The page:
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Abilene Reporter News Newspaper Archive: October 29, 1944 - Page 1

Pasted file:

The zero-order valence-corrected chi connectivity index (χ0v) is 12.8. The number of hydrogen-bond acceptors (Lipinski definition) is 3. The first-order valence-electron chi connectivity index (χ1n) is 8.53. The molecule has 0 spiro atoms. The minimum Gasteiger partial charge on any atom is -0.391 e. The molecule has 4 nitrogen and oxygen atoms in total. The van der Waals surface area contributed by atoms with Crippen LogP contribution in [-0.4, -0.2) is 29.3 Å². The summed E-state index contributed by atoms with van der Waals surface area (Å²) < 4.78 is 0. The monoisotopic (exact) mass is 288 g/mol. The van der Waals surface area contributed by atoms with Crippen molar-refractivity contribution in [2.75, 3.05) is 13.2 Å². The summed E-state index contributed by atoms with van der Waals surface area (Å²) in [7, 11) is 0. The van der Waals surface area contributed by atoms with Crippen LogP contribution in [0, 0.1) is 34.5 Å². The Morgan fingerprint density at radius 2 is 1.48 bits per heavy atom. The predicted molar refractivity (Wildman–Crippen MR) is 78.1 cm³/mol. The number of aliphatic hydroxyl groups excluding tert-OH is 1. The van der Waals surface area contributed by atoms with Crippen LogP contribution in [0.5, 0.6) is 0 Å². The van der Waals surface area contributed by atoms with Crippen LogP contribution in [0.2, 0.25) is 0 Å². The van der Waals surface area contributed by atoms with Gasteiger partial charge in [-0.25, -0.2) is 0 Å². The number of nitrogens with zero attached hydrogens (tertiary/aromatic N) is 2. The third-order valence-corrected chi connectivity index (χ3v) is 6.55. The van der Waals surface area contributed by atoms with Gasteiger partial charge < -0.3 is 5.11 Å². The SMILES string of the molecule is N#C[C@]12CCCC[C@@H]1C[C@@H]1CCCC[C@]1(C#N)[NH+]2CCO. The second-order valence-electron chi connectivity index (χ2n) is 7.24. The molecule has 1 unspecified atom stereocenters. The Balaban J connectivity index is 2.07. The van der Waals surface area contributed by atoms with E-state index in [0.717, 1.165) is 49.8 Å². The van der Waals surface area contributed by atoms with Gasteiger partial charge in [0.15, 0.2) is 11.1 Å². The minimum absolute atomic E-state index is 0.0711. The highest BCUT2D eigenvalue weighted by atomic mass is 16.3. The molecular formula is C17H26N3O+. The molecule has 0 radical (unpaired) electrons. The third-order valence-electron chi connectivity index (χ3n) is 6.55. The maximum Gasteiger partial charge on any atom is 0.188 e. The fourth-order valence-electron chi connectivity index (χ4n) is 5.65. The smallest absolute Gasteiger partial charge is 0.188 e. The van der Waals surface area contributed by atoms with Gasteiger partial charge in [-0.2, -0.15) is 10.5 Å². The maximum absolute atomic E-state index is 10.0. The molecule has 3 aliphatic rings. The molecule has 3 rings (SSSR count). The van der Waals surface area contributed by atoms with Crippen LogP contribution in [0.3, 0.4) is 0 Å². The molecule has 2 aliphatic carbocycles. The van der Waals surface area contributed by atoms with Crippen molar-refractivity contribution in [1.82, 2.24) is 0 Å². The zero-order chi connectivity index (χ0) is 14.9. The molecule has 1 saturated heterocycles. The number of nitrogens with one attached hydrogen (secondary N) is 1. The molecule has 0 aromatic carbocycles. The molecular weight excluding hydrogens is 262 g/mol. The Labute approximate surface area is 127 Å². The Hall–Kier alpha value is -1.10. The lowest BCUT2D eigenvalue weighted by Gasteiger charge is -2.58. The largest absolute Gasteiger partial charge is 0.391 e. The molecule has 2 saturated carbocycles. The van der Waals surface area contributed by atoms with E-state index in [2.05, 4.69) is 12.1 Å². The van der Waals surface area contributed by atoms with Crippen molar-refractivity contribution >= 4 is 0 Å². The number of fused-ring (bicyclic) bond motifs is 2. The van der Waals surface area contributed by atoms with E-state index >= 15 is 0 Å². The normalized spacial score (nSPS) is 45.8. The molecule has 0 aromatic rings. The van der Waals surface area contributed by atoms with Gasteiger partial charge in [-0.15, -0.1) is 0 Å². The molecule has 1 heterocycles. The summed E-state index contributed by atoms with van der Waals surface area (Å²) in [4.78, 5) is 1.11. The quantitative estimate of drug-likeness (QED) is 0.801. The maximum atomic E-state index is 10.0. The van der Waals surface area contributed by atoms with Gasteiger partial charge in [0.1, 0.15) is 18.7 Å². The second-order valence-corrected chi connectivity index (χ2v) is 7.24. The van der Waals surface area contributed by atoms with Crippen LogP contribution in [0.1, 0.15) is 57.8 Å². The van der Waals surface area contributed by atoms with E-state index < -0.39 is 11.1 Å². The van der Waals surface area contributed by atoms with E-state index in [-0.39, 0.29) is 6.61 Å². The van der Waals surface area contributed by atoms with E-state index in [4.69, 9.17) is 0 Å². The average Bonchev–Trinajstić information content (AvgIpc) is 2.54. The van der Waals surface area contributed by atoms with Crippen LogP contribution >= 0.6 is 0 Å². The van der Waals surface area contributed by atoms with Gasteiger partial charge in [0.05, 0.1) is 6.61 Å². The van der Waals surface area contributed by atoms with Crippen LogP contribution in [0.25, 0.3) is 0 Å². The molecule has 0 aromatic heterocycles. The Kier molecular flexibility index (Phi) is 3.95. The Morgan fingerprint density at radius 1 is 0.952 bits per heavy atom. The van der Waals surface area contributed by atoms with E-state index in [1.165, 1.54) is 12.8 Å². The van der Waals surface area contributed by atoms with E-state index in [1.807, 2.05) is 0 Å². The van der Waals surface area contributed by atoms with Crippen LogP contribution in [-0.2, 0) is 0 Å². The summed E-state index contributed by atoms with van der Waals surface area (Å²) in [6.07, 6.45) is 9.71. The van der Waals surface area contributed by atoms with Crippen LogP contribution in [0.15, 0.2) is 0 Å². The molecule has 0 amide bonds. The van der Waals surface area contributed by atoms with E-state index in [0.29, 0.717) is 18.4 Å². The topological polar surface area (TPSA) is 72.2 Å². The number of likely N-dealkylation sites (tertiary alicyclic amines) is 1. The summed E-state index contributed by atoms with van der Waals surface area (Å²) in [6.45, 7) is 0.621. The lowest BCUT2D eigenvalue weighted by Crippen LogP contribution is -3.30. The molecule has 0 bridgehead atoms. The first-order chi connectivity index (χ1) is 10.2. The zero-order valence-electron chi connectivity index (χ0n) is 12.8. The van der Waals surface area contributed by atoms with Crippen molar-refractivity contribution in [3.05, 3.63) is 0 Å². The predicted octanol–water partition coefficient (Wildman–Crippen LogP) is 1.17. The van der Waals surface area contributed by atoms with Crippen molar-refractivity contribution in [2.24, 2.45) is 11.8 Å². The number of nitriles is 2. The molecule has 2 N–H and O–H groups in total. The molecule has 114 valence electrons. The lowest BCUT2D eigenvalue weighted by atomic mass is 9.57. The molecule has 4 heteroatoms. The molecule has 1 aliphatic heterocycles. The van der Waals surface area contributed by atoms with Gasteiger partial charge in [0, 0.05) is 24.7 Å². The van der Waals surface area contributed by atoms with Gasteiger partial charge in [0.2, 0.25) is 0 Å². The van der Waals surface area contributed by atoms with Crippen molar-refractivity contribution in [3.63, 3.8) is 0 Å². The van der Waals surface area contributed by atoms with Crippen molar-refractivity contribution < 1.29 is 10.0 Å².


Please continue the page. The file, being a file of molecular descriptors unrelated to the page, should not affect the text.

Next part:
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   Abilene Reporter-News, The (Newspaper) - October 29, 1944, Abilene, Texas                                UNITED WAR CHEST Total Quota Subscribed............. 914.08 SUNDAY "WITHOUT OR" WITH OFFENSE TO FRIENDS OR FOES WE SKETCH YOUR WORLD EXACTLY 'AS IT VOL. LXIV, NO. 133 A TEXAS NEWSPAPER ABILENE, TEXAS, SUNDAY MORNING, OCTOBER 29, 1944 -THIRTY-SIX PAGES IN THREE SECTIONS Anoclatcd Press (AP) Vnlted Press (UP.) PRICE FIVK CENTS FDR Pledges Free Oct. 28 President Roosevelt, declar- ing he was giving Republican orators more opportunities to say "me enunciated tonight a.postwar economy.program with. a goal of close to productive in an America no longer subject to price, production and wage opntrpls. From soldiers field, a tre- mendous stadium on Chica- go's windswept lake front, he delivered .his fifth, major, ad- dress in a campaign he term- Si the strangest he had ever And-, almost entirely, it was 'an exposition of his -eco- nomic thoughts for his coun- try after the war, spiced with Condemnations bs. at his Republican-oppo- sition. He proposed: Congressional' creation of a per- manent fair employment practices committee. .A.' "genuine crop Insurance for farmers and con- tinuation ol a policy ot giving them a chance, to own their own with veterans growing apples Instead of selling them on 'street corners. Expansion of the Tennessee -Valley authority idea Into simi- lar developments for the Mis- souri, Arkansas .and -Columbia river basins. Special capital and credit for business, with every ;ia- ''Wclllly to buy government-owned plants, equipment and inventor- ies. For business large smVsmall encouragement of plant expan- sion and replacement of obso- alete equipmenOwith the depre- 1 Delation rale, on new plants and facilities accelerated' for tax Amplifying his- -point that this is the strangest of. political campaigns, Mr. Roosevelt asserted he had lis- to various. Republican ora.tors urge the people to "throw >ut the present administration and put in the Republicans. In effect, he said, they say just this: "Those incompetent bunglers in f' ishlngton haye passed ai-lofc I'lent '.'social' security and. labor and farm r6Uef.and soil conservation and .rmahy ana we promise if elected not .to change any of them." "And they go en to say: 'These iame quarrelsome, tired old men Tfive built the greatest'military'ma- chine the worm' has ever known, which is lighting its way, to.victory; and II you elect, us, WF. promise not to. change any-oi either.' say these Republi- orators, 'it Is time for a change.' "They also .say In effect: Those inefficient and wom-out 'crackpots'have really .begun to lay the foundation of a lasting world peace. If you elect us, we will not change any of that ci- but they .whisper, It in such a way that we won't lose the support even of Gerald Nyc or Gerald and this Is very won't lose the support of any Tj Isolationist campaign contrlbu- We will even be able to satisfy the Chicago Tribune.' The chief executive repeated and re-indorsed an "Economic Bill of Rights" which he first laid before Congress last January, and added: assure the ful realization of the right to a useful and renum- erative employment, an adequate program must provide America with close to productive jobs." He proposed that govern- ment do its part In helping private enterprise finance plant expansion through normal In- vestment channels. Voicing confidence that for- eign trade can be trebled after the war and provide millions o! jobs, the president said that the demand for Industrial and' farm production must be Increased not at home but also abroad. Never again, he said, must "we In the United States attcnipt to Isolate 4 from (he rest of humanity." Mr. Roosevelt" came to Chicago at the end of a.day-long train trip across the prairie country of Ohio and Indiana, where he waved to potential voters and spoke briefly gt Ft. Wayne, Ind. He came here to give an econom- ic credo: "I believe In free always have. "I believe In .the profit always have. believe that private enterprise can give full employment to our people." To Open Highway Condemnation actions against 11 Taylor county landowners for'right- nay'needed in the "new project to widen and reconstruct.Highway 84 from its intersection with Highway 83, south of Abilene to' the Cole- man county.'line' were -filed Satur- day with County' Judge Carl P. Hul- sey. Actions which involve different amounts of land are against J. M. Hamilton, Oliver Q'Connell, M. H. Witt, I. B. Duck Jr., L. B. Ivey, J. B. w.ilkerson-estate, I..N. Wilker- spn, J. M. Webb, Onyx Refining company..arid J.. C. Raper. have been reached or are-in .process with all .other.land- owners along the route, Judge Hul- sey said. L.. R. Plshar, commissioner precinct four, had. been authorized by the county commissiqners-.court to work out .settlements where pos- sible; The 'right-of-way must be secur- ed quickly, the judge said, since the state intends-to let the con- tract in November if the county ready. ..Commissioners for the condemna- appointed and sworn. In''by Hulsey, are E. B. Kidd of Tuscola, Will Graham of Guion and. Luther Cannon of Lawn. -Hearing on condemnation have been.-set for'in.a. m. Nov.. .9.-in til'. I cpjlnty; TJiese "findings wlir.be filed'with the county 'clerk to do accept them next .stop will be to take tjhe mat- ter'to civil'courts. The Weather, nr.rATiTMF.NT OF COMMERCE U'EATHLIR BUREAU AlllI.SNF. AMP EAST n-llh Illll" I" lemper.turc Sun- di' Monday. VEST cloudy inrt Mnnrtnv. Occasional rains 'TEMPERATURES Sll. -Frl A M. fi.l. I'rl r.M. M M m ..in. 11. M llU-h and low lempcri m.l 8" and "Hunrhr Ihl" mornlnf: Suniel lonlfht; ,17 lo 9 r lokyo Says Entire U. S. Fleet on Move at Leyte By the Associated Press The extent of the disaster suffered by the Japanese fleet in Philippine waters was great, y increased late Saturday as Gen. Douglas MacArthur disclosed .the sinking of two addi- ional cruisers and four destroyers. The General said the entire Japanese task force that penetrated Surigao strait and enter- ed.Leyte gulf near his invasion beachheads was wiped out. Two battleships, one heavy, and one light cruised and six destroyers were sunk in the original action. The remnants limped ves'tward but were disposed of by American airmen as they blasted the two cruisers and 'our destroyers. Many, officers and seamen from the Nippon ships were made prisoners. A check-of communications and eyewitness accounts on the three naval battles within- Philippines seas and south of Formosa, shows 39 Japanese men-of-war were sunk or dam- aged. The 23 listed as sunk were two carriers, two eight cruisers and 11 de- stroyers. Meanwhile Radio Tokyo, heard by London, said Satur- day night that five Yank task forces "probably the whole Pacific are on the move east of Leyte, east of Luzon and southeast of the Philip-' lines'headed from the direc- Allies Race To Close Gap 'PHONEYVILLE MADE IN GERMANY Germans built an.airport on the out- skirts they 'camouflaged hangars and other installations so that they appeared to he innocent civilian buildings, part of the town itself. Part of the elaborate flimflam is shown above, in photos taken after Allies recaptured Wonbiek. At upper left, soldiers look oyer what is apparently a row of small shops with apartments over them. Actually the structure is a stone in .center of photo is its rolling doors. What is apparently an attractive school building, in photo at right, is actually the airfield's traffic control tower. War Chest Drive Goes Over Top Abilene and Taylor county went over their'-1944 War Chest'quota yesterday by a margin.of and several thousand dollars more Is due to be received. E. IV. Berry, general .chair- man, announced headquarters in the WAC Shack, Third and will remain. open: several Abilene Marine ATLANTA, Ga., Oct. Battle-tested Marines have returned to the United States arid will soon be home on furloughs, the Marine corps southern procurement divis- ion announced today Most of this' group are from the Second Marine division which con- quered Tarawa, Salpan and Tiuian A few 'are froni the Third Marine division which recently completed the liberation of Guam, and two are froni the First, Marine division which took Guadalcanal, Cape Gloucester and Peleliu. They are being re-classified, and re-assigned to stations in the United States before beginning their fur- loughs. Texans Include: Sgt. Eugene Otho Hohmann, 20, Austin. Pfc. James E. Stripling, 23, son of Mrs. Rose Owens, 1209 Cypress St., Abilene. From Denlson: Pfc. Jack Roon- rod, and Sgt. Edward Ernest Fisher, .20. Pfc. Woodrow Wilson Branch, 31, Greenville. Pfc. H. R. Avera, Jr., 20, Palestine. Cpl. A. J, Becker, 20, Waco. Sgt. Morris Ray Gordon, 28, Wichita Fails. Midland Corporal Wounded October 4 MIDLAND, Oct. Leonard H. Miller was wounded In action In Germany, October 4. His wife lives In Midland. Corporal Mil- ler was with General Hodges First army. He is now in a hospital in France. Bjifore entering the army, Cor- poral Millor was foreman of the paint and body shop for the Elder Chevrolet company. :turh In are'urged to do so at bnqe. The 1944 chest campaign., was completed, insofar as quota -Is con- cerned, in IB working days', half the time needed last year to reach the with the National War fund quota of S44.136 there was raised'a'total-of for: Boy Scouts Girl Scouts Young Women's Christian Associa- tion and Salvation Army to meet their needs' for an- other year. Coming at .the mbs.t opportune time, to sliove the campaign- well over the top was from men of. the Training 'Center at Camp Barkeley. Brig: Gen. Roy C. Heflebower, ASFTC commanding general, announced yesterday morning that rsmount had been, subscribed 'and. would be turned Into hesfdqUapters there .would not, -end, .until after Nov. 31i -pay' day.' Additional funds, also'. are due from the Abilene Army Air base, where the solicitation .'has' been in operation for. the 'past two weeks and will be 'continued through Nov. 31." More funds also were due from Merkel arid' other, communities out- side. Abiierie, froinv Hardin-Sim- mpns and McMurry col- lege and from other donors. The women's division of the cam- paign, headed by Mrs. L. E. Dud- BSU CONCLUDES ANNUAL SIATE MEETING TODAY With leaders declaring sessions a- mcng the most'successful'In the his- tory of the organization, the Tex- as Baptist Student union will con- clude .its annual, meeting today at the University Baptist church with three services. Delegates, which number almost will assemble in the Hardln- Slmmons- university stadium at a.m. for a sunrise service to be ad- dressed by Dr. Baker James Cau- then of China. Special music is to be provided .by a.'HSU .quartette and B. O. Baker of East Texas Bap- tist college will lead group singing. Following breakfast in the univer- sity cafeteria, all will attend Sun- day School. Dr. Walter H. McKen- zie, secretary of the United Texas to bring a message, Prediction of Things to Come. Dr. cauthen will teach the girls class and Dr. W. R. White, educational secretary of the Sunday School board of the South- ern Baptist convention and former president of Hardln-Simmons, will teach the boys. The Rev. W. O. Vaugtit, pastor of the University church, will deliver the sermon at the closing session, speaking on Thy Will Be Done. Ralph Langley of Baylor was elected president of the state BSU Saturday, succeeding F r e n c h I e Bramwell of Southwestern Baptist officers are: Inez Sellers, NTSTC, enlistment vice president: Betty Floyd, Texas Tech, social vice pres- ident; Claudia Webb ot Abilene and TSCW, devotional vice president: Evelyn Harris, Nacugdcches, secre- tary; and Darrell Calendar, Hunts- ville, treasurer. Mrs. Mary Elizabeth Cravens of Hardin-Simmons was named state music chairman and Miss Eva Rudd a faculty adviser. The annual banquet was held last nlRht in the University church, with Bob Denny of Baylor as toastmast- er. Dr. White brought the message and five minute reports on forum sessions were brought by six stu- dents. Motion pictures from.Ridge- crest were shown at the conclusioin. Dr. M. E. Dodd, pastor of the First Baptist church, Shreveport, was a speaker Saturday afternoon, discus- sing Winning a Million. He said the goal of the Southern Baptist convention Is to win a mil- lion souls to Christ by the end of next year. "What could be more he said, "than at Christmas time next year to give a crcwn to Christ on which a million souls are placed. This would be wonderful for our centennial year. "But what could be worse than to find on that crown ft vacant pronge, a pronse vacant because one ley, president of the City Federa tion of Women's had ac- counted for last night Abilene lirms addeA to the list -of 100 percent contributors Saturday were: Tayslee bakery, Montgomery Ward company, West Texas Cotton Oil company, F. W. Woolworlh company, J. tee company.' Th tipn, Included residential 'sollclta public .schools, colleges ark universities arid negroes. The tota quota for these classifications was and.lt was assured this fig- ure would be exceeded this week. Horace Condley, treasurer of the United War Chest campaign, made the following report last night: Contributions in this campaign Credit for excess above quota in 1943 cam- paign Total to date The quotas: National War Local agencies: Boy Girl Scouts Y.W.C.A...... S.OOO'.OO Salvation Army 650.0 Campaign expense Total quotas On hand over 1944 quotas At the end of the 1943 campalgr an excess above the total quotn was on hand. The local commute did not send the War Chest of Tex as the share Jn the county's tota of quotas it would have receive until the beginning of the 194 campaign. Tills was sent n few day ago and most of credited by the Wnr Chest nf Tex as toward the 1944 quota. Under the 1941 agreement wit the War Chest nf Texas the pr rata share due to National War] fund raised in excess of the quota will be sent this year. OnHolland By the Associated Press British and Canadian troops moved swiftly toward the Haas (Muese) and Waal Rhine ast night in a race to close the last escape bridges left to )00 German soldiers retreat- ing northward from a west- ern trap being sprung by the Allies. The Nazis, withdrawing their forces on a large scale, abandoned Bergen op Zoom, one of their most strongly fortilied defense anchors, ind this Dutch city was laken with- out a shot by Canadian units. The previously, stubborn German .defense of Holland crumbled as the British and Canadians tore to pieces the 50-mile Nazi front that- extends from 'S Hertogenbosch to the sea. The German-t5th arras's flight from Wfstern'Holland gave promise to-the' Ailies -of'early use'of the great port of Antwerp, a supply base which will aid-Immehsurftbly in stBpphig-up the Invasion of Ger- many. Allied headquarters an- nounced .Isolated German .batteries at. Vlisslngcn (Flushing) on Wal- chercn island are the sole suns now menacing the port. These units were expected to be wiped out short- A mine-sweeping and dredging job- in the schcldo estuary also must precede Allied ustige of Ant- werp's facilities. Farther south on the western front, the situation was re- ported to be generally unchang- ed in American and French sec- tors of France anil Germany. In the four large Russian armies mounting a new offensive Into Latvia have reached Gcrmnr lines southeast of the Baltic port of Liepaja, Berlin said. The net armies' drive was aimed at trapping many thousands of German troops pocketed along the Baltic coast The Russians scored oilier gains in German East Prussia, Berlin re- ported. Giimbinnen, a road junc- tion town, was under Russian pres- sure and other advances were made west of Ebenrode on the Kaunas- Konigsberg highway. Moscow announced officially last night that Bulgaria had signed an armistice with the Allies following two days of negotiations in the Rus- sian capital. Ill Greece, British land forces and Greek guerrillas engaged retreating German troops in bat- lle near Knzanc, 60 miles north- west of Larisa and 40 miles from the Yugoslav border. Fighting was reported to have iirokcn out in Sallnka. The RAF hit evacuation trains In this area. The distribution of the overage will be as follows: National war lund, C5.7 percent; Boy Scouts, 16.3 percent; Girl Scouts, 3.8 percent; Y.W.C.A. 7.4 percent; Salvation Aclmy 6.8 percent. -Last, niglit's -postings on the Chest bulletin board beside the WAC Shack headquarters at Third and Pine gave the various groups the Theological seminary. Other new of us failed to bring a gem to Jesus." I See WAR CHEST Pg. 4, Cnl. 5 Albania Organizes New Government' BARI. Italy, Oct. 28-tfPi The Albanian military mission here an- il jimccd last that R Albanian government, hradcd Col Gen. Enver Hcxhn. comm Taylor's Quota In Sixth Bond Drive Of Texas' in the Sixth Wra Loan drive Nov. 20-Dec. 16, Taylor coun- ty will be called upon to buy C. M. Caldwell, county war bond chairman, has been acjvised. Chairman Nathan Adams of the State War Finance committee an- nounced In Dallas yesterday hat! been set us the quoin fo'. series E bonds. Caldwell was In- formed Taylor county's series W quota will be Series E bonds will receive the major emphasis during the drive, as in those of the past. The Fifth War Loan drive quota of Taylor county, which was well exceeded, was and the series E quota "Each person will be asked to buy at least one extra war bond as his share in the drive." Adams sold, "and I am sure that Texans, with a hope and peace ahd with five past war, loan drives and their significance wIK respond as for savings bondt, niid savings notes processed through the federal reserve bank! Nov. 1 and Dec: 31 will be counted on the Sixth War loan quotas. Tills permits persons em- ployed in Industrial corporations to participate In the drive through the purchase of bonds acquired by weekly or semi-monthly deductions Irom their pay during this period. Securities to be 'sold are scries E, P anri G savings bonds; series C savings notes; 2 1-2 percent bonds of 19G6-71; 2 percent bonds of 1952- 54: 1 1-4 percent, notes of 1947; and 7-8 percent certificates of indebted- ness. National over-all quota for the sixth war loan Is Of this S5.000.000.000 Is to come from sales to individunls. including F. bonds. The other Is to come from other nor.- bank inves- tors. Husband of Rofan Woman Is Prisoner ROTAN, Oct. Odcll McQueen, member of an in- fantry unit ,of the 80th division in France, has been officially lislet as a prisoner of war and held in Staiag 7A in Germany, according to a government message through the International Red Cross to his wife here, the former Mildred Car- ter. Tlie last, letter from McQueen his wife, written June 115, told of being in the Initial invasion Franco. On July 14, a telegram from the government to McQueen's parents In Houston. Mr. and Mrs. D. H. Mc- Queen. Informed them thai their son was a German prisoner, the in- formation coming from a short wave broadcast Irom Germany, and not considered official. Mrs. McQueen, here, received message ll.stlng her husband asmiss- .ion of New Guinea. There was no American co'nfirma- ion of this. General MacArthur Indicated in his Sunday communique that Jap- anese ground forces on Leyte wero fast approaching total defeat with Yank doughboys ranging freely in all sectors of the Island's great val- ley. He said Japanese resistance was limited to "localized delaying ac- tions." American troops have already swept from their beachheads on the, southeast valley coastline to lit northwest extremity. It appeared that the only refuge for the de- moralized Nippon troops was In mountains flanking the valley. An American carrier sustain- ed some damage and casualties during air raid, suposedly off Leyte gulf. Seven of the Japa- nese planes were shot down by carrier fighters and ack ack.1 Radio Tokyo moaned its leyte situation was serious with heavy Yankrclnforcemenlj pouring The only dark 'spot In' the war against Japan'was In embattled Chlrtn. There powerful Japaness armies were smashing Into the very heart of China's vital southern fcnse system. American airmen In China and from, new bases on Leyte Islani pursued the Japanese warships that escaped the Nippon sea disaster In Philippine waters. Rear Adm. Forrest P. Sher- man, Pacific fleet chief of staff, said "it apears that 40 Japa- nese ships were sunk or crip- pled." Adm. Chester W. Nlmllz labeled the actions "the greatest defeat our foes have yet suffer- ed In (his war." Earlier reports showed at least 27 Japanese warships sent down or damaged including three carriers and 10 battleships. Radio Tokyo, admitting loss of six fighting vessels, claimed 141 Am- erican warships, transports and auxiliaries were sunk or damaged. Official American reports list a half dozen ships lost, including the light carrier Princeton. Tokyo said between 20 and 30 Yank transports landed re-lnforce- ments on Leyte Saturday and add- ed "thus the enemy is throwing in nil his strength to determine tha fate of the Pacillc." land- Ing In action In France on June 19. ot Albanian imny of na- Uonal liberation, wns formed Oct. 20 In the liberated city of King Zog. who ruled prior to tlf Girman and Italian occupation, now is In London. GALLUP FINDS DEMOS WILL OUTVOTE COMBINED GOP, REGULARS BY GEORGE GALLUP Director, American Institute of Public Opinion N. J., Oct. liis jcar of political uncertainties .there are still some facts about the public's political behavior that' can be regarded with assurance. Although Institute surveys show Roosevelt and Dcwcy almost even- ly matched In popularity at this time, evidence from the, surveys Indicates that the following should come true no matter who wins. In terms of populnr vote per- ccn'aHC, but not nccctiMrils' c 1 cc- toral "otes, the ____ _ election b! -GALtV? close In comparison with other elections since 1900. It will be one of the three elections since then in which the winner polled less than 55 per cent of the popular vote In ft two-party race. The- other two were the elections of 1900, when William McKinlcy. the Republican candidate, won with 53.1 per cent of the major party popular vote, nml 1916, when Woodrow Wilson, the. Democratic candidate, won with 51.V per cent. The most Republican region In the country will continue to be the plains states of Kansas, Nebraska anil South Dakota. Those states formed the most Republican area In the 1940 election, but In 193A Maine and Vermont had the honors. The section which will show the least defection Irom Roosevelt since 1940 will be New England. The deep South, noi counting the border states, will remain solid again for the Democratic Party. Voter defection from Hie President In the South will be approximately the snrne as the rest of the coun- try. In Texas, where a group of anil-New Deal Democrats have nrgani7.cd a third party called the Texas Regulars and placed It on the ballot, President Roosevelt will cut-poll the com- lilncil Republican- and Texas Regular parties by a substantial margin. Of nil racial groups In the popu- lation, Italians will show the great- est shift away Irom Roosevelt. .0' all occupation groups, Ihti farmers particularly Micl-Wnt farmers, and unskilled workers will show the largest defection from Roosevelt. Labor union members In both the A.F.L. and C.I.O., will cast a ma- jority of their voles Inr Roosevelt, but will give Dcwey a substantially higher percentage of their vote than they'gave Wendell Wlllkie In 1040. Dewcy will carry the small town vote, outside the South, by a sub- stantial majority, wl-.llc Ronscvelt will with tew exceptions carry the metropolitan centers o( the nation. Dewcy will have n majority among voters 50 years old mid over, while Roosevelt will have a major- ity In the age group under 30. nooscvelt will poll n slightly higher percentage of the vote among women than nmoiiR men. will carry The national percentage of votes cart for third parties will be one o.' the .smallest in recent history. With servicemen's ballots In- cluded, the iolal vote cast IhroliKhmit the country for President will approximate Hint cast In OlllsMc the Soulb. the very best residential rllslrlcls will, Milll few exceptions, go for Dewcy, but will five him a smaller proporllon of lliclr vote tlian Wendell Wllllite tad In On'the other the poorer residential districts will, with few exceptions, go for Roosevelt, but also by ft smaller proportion than four years ago. In short, the best and poorest residential areas will he closer together In their politics! The President will carry the northern Negro vole by a sunstiin-1 thinking this yctu1 than at any time tial margin. I since 1032, f, Since then there had been no fur- ther mcsMRC until the telegram confirming her husbnnd's prisoner of war status. McQueen entered the army In April, 1942, nnd wns stationed at Camp Barkeley until August. ISM. !Ie married the former Mildred Carter, Rolan, Jan. 22, 1943. Mc- Queen's last visit here wns in Jan- uary, 1944, to visit his ttt'o-month- old son, Donald Roy. He went lo England In April, 1944. ROAD TO BERLIN By The Associated Tress Western (rout: 301 miles (from west of Durem. Russian Front: 304 miles (from Vistula, north of Italian Front: 558 miles (from south of Airmail Schedules From Here Changed Airmail schedules from Abilene have been changed, postmnster 0. A. Hale said Saturday. Mnil leaving on the cast bound plane must be in the post office by n p. m., nnd mail leaving on the west bound plaim, by 8 p. m. Hamlin Soldier Dies of Wounds HAMLIN, Oct. and Mrs. Claud Faulkenberry of H.imlin received n message from the war department announcing tha death of their son, W. J. Faulken- berry, on October 17. He died from wounds received at Nocnifoor, New Guinea. W. J. was born Nov. 27, 1923. He has been In the service for the past two years and was an anti- sircrnfL gunner. He Is survived by his father and mother and a brother, Leroy, all of Hamlin; also two sisters, Mrs. Clif- ford Kinsey of Grand Falls, and Mrs. John Battle of Alder, Wash. His grandparents, Mrs. J. O. Faul- kenberry and Mr. and Mrs. Earnest Dodgers, live here. Cpl. Robert Brewer Missing In Action MERKEL, Oct. Robert E. Brewer has been missing In action over Germany since Octo- ber 14, according to a message sent oiil. by the War Department-to Cor- poral Brewer's wife, the former sue Grimes, daughter of Mr. and Mrs. Dec Grimes of Merkel. Ho i.s the son of Mr. and Mrs. George W. Brewer of Lubbock and han been a tall-gunner on a B-24. Corporal Brewer has been overseas for the past month and n half. Since leaving lor overseas serv- ice, Mrs. Brewer has been making her home with her parents at Merkel. She Is employed at Camp Barkeley as a stenographer In Re- gional Hospital.